Guest Lecture: The Rāmāyaṇa as Speculative Fiction by Anil Menon – June 17
South Asian Science-Fiction writer Anil Menon will give a special guest lecture on “Rendevous with Rama: The Rāmāyaṇa as Speculative Fiction” in Rita Banerjee’s course Modernity and the South Asian Imaginaire. The lecture will take place on Wednesday June 17 from 12-2 pm at the Institute for Indology and Tibetology at Ludwig-Maximilians-Universität München in Seminar Room 427 (Ludwigstr. 31, Munich). The lecture is part of the course Modernity and the South Asian Imaginaire at LMU. Anyone interested in Modern South Asian literature, history, or art house film is welcomed to join Menon’s special guest lecture.
Rendezvous With Rama: The Rāmāyaṇa as Speculative Fiction
In speculative fiction, a story’s context is also a part of the story, and when writing speculative fiction, an author can play with many other contexts as well: political, psychological, social, anthropological, historical, ethical, and so on. Speculative fiction is thus a literature of ambiguity, interpretation, and surprise. In this talk, we’ll examine the Rāmāyaṇa (mainly, Valmiki’s version) and see if it can be characterized as speculative fiction. As Naiyar Masud’s story “Sheesha Ghat” illustrates, it can be tricky to make these decisions. At the other end of the spectrum, we have “The Jaguar’s Wife,” a narrative with rather improbable events, but which insists on being read as a realist tale. Between the stuttered speech of Masud’s child protagonist and the multitude of voices in “The Jaguar’s Wife,” may be positioned the silent lonely figure of Lord Rama, the man devoted to moral action. I’ll argue that it is in playing with the contextual assumption that Text (words, laws, rules,…) can represent the actual world, that the Rāmāyaṇa becomes a work of speculative fiction.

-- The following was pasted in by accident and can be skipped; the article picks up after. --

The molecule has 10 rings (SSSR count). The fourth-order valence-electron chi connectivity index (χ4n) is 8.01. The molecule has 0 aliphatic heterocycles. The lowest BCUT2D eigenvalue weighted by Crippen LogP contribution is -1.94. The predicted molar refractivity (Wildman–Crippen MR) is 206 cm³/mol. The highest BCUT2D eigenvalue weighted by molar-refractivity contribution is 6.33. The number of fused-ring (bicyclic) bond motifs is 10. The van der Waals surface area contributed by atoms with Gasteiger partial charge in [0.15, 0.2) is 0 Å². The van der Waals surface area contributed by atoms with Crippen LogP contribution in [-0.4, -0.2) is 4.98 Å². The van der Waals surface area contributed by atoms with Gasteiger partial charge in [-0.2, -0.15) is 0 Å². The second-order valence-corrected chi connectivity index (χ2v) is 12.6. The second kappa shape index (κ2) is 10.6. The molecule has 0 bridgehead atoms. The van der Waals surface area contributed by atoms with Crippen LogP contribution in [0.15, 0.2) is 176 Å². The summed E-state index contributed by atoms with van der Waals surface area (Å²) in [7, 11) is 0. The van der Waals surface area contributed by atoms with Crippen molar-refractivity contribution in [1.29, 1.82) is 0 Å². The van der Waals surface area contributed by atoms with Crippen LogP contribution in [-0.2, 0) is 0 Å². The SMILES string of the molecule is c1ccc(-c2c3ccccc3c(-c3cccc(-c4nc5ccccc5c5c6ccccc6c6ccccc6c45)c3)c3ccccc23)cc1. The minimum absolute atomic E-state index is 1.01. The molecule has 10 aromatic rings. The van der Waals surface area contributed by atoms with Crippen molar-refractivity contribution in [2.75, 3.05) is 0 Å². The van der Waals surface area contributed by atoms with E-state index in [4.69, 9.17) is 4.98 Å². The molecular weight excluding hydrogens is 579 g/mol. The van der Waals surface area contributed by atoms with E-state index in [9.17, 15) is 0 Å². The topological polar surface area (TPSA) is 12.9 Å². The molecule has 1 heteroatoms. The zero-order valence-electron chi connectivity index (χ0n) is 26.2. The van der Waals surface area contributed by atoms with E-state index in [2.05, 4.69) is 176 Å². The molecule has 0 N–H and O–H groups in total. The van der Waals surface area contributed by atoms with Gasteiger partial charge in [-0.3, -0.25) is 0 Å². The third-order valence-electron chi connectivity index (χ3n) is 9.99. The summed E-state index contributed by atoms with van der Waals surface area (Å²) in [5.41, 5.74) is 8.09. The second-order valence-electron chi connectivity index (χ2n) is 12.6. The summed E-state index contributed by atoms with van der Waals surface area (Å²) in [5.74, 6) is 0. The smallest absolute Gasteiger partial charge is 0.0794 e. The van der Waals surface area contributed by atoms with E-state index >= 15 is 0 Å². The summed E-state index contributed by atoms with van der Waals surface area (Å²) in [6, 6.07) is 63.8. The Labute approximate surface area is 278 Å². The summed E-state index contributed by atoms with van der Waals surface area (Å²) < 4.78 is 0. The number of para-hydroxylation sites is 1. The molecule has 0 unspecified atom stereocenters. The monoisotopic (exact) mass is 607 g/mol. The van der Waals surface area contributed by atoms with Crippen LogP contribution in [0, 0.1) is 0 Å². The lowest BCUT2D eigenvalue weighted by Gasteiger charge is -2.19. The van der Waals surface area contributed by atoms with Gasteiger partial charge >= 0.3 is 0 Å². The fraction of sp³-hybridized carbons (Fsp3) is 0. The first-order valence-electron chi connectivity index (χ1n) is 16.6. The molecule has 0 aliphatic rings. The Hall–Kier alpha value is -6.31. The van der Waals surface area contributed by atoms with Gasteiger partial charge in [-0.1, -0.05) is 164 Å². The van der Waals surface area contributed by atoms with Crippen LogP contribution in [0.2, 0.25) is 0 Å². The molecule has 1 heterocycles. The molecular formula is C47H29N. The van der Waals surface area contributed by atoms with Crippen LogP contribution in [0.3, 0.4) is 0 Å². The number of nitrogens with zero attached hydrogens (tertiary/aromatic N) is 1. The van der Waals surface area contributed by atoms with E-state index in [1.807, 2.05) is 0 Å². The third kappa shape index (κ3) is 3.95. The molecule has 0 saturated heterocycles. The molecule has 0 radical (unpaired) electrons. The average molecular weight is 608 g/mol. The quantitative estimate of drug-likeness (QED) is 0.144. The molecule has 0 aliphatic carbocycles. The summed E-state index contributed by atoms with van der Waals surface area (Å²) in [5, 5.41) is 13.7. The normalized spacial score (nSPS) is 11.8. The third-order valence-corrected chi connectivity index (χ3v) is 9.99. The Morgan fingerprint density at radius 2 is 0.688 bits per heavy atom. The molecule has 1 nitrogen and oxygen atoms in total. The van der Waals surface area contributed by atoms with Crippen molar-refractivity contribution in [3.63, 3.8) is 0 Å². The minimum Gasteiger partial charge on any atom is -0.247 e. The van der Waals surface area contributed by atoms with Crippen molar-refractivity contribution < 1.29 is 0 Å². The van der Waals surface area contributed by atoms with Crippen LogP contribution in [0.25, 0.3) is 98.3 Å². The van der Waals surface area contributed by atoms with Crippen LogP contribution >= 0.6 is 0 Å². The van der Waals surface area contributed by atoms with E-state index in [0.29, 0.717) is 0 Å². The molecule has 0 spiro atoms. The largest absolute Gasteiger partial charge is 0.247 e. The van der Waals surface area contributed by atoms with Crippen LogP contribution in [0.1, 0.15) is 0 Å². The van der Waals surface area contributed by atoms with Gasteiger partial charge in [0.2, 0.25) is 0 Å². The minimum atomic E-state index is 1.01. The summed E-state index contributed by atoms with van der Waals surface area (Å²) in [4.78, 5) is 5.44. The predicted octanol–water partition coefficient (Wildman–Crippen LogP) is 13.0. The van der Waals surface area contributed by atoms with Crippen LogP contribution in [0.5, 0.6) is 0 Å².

Anil Menon’s short fiction has appeared in a variety of magazines and anthologies including Albedo One, Interzone, Interfictions, Jaggery Lit Review, LCRW, Sybil’s Garage, and Strange Horizons. His stories have been translated into Chinese, French, German, Hebrew and Romanian. His debut novel The Beast With Nine Billion Feet (Zubaan Books, 2010) was short-listed for the 2010 Vodafone-Crossword award and the Carl Brandon Society’s 2011 Parallax Award. Along with Vandana Singh, he co-edited Breaking the Bow (Zubaan Books 2012), an anthology of speculative fiction stories inspired by the Ramayana. He has a forthcoming novel Half Of What I Say (Bloomsbury, 2015). He can be contacted at firstname.lastname@example.org.